Liver Posters

Tuesday July 03, 2018 from 16:30 to 17:30

Room: Hall 10 - Exhibition

P.878 Outcomes of ABO compatible and DSA positive living donor liver transplantation

Masahiro Shinoda, Japan

Associate professor
Keio University School of Medicine


Outcomes of ABO Compatible and DSA Positive Living Donor Liver Transplantation

Masahiro Shinoda1, Kazuya Hirukawa1, Yohei Yamada1, Hideaki Obara1, Minoru Kitago1, Hiroshi Yagi1, Yuta Abe1, Kentaro Matsubara1, Go Oshima1, Taiga Wakabayashi1, Takamasa Mizota1, Taizo Hibi1, Osamu Itano1, Ken Hoshino1, Shigeyuki Kawachi2, Tatsuo Kuroda1, Yuko Kitagawa1.

1Surgery, Keio University School of Medicine, Tokyo, Japan; 2Surgery, Tokyo Medical University Hachioji Medical Center, Tokyo, Japan

Background: We analyzed the outcomes of ABO compatible and DSA positive living donor liver transplantation (LDLT) focusing on preformed or de novo donor specific anti-HLA antibody (DSA).
Patients and Methods: We have decided immunosuppression protocol including portal infusion (PI) therapy depending on the results of lymphocyte cytotoxicity test (LCT) and ABO incompatibility. In all cases, we employed 3 drugs (CNI, antimetabolite, and steroid) for systemic immunosuppression. In ABO compatible and LCT negative cases, we used PGE1 for PI therapy. In ABO compatible and LCT positive cases, we used PGE1 and gabexate mesylate for PI therapy. In ABO incompatible (ABOI) cases, we used 3 drugs (PGE1, gabexate mesylate, and steroid) for PI therapy in addition to plasma exchange and rituximab. We investigated following 2 issues. I) Preformed DSA: Twenty-five recipients whose anti-HLA antibody test (screening test, PRA) was examined were divided into 4 groups depending on the result of (PRA and ABO incompatible (ABOI))=(-, -), (+, -), (-, +), (+, +), and 6-month survival was assessed in each group. In the group of (+, -), anti-HLA antibody test (single antigen test, Luminex) was performed and preformed DSA positive recipients were identified. II) De novo DSA: In the 273 LDLTs, recipients who developed antibody mediated rejection (AMR) were retrospectively identified and the outcomes were assessed.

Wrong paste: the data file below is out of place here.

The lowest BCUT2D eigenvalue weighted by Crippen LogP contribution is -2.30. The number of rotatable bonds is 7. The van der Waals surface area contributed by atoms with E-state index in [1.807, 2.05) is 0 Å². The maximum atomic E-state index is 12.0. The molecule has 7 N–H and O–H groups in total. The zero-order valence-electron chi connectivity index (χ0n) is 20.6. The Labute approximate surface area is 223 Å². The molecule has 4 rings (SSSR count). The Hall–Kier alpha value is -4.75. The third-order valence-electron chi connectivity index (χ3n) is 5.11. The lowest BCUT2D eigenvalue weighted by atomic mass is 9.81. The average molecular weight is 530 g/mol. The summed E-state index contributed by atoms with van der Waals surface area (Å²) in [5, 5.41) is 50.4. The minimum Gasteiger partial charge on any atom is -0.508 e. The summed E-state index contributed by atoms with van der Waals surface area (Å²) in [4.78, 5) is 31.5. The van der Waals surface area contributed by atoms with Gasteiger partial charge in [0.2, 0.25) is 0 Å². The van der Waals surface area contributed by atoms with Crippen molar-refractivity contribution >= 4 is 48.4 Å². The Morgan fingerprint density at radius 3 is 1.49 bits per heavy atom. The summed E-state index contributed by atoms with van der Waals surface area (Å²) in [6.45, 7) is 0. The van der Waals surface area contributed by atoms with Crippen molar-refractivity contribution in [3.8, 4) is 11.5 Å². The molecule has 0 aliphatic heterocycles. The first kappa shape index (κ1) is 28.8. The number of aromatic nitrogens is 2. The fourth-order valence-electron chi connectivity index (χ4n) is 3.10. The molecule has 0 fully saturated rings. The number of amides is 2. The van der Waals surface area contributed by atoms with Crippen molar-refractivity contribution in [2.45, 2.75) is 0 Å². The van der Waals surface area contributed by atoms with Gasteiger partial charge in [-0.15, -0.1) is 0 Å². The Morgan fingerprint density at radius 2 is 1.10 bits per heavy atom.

Results: I) Six-month survivals were 62, 81, 100, 100% in (-, -), (+, -), (-, +), and (+, +), respectively. Out of the 9 patients in (+, -), 4 recipients were strongly positive for preformed DSA (>10,000MFI). All 4 recipients were adult female. There were 3 cases of PBC and 1 case of hepatitis C. All of them postoperatively received immunosuppression including PI therapy and their postoperative courses were uneventful. None of them developed AMR. II) Four recipients were identified to have developed AMR postoperatively. Two of them (cases 1 and 2) developed AMR in 2008 and 2010 and DSA was not determined in these years, but their pre and postoperative results of LCT suggested that de novo DSA appeared. Two of them (cases 3 and 4) developed AMR in 2015 and 2016 and DSA was negetive preoperatively but became strongly positive postoperatively. Three (cases 1 to 3) died of AMR and 1 (case 4) survived after re-transplantation. Three (cases 1, 3, and 4) did not receive PI therapy because of individual reasons.
Conclusion: Outcomes of recipients who had preformed DSA was satisfactory but those of recipients who developed do novo DSA was poor. Our immunosuppression protocol including PI therapy may be associated with the outcomes.

Presentations by Masahiro Shinoda

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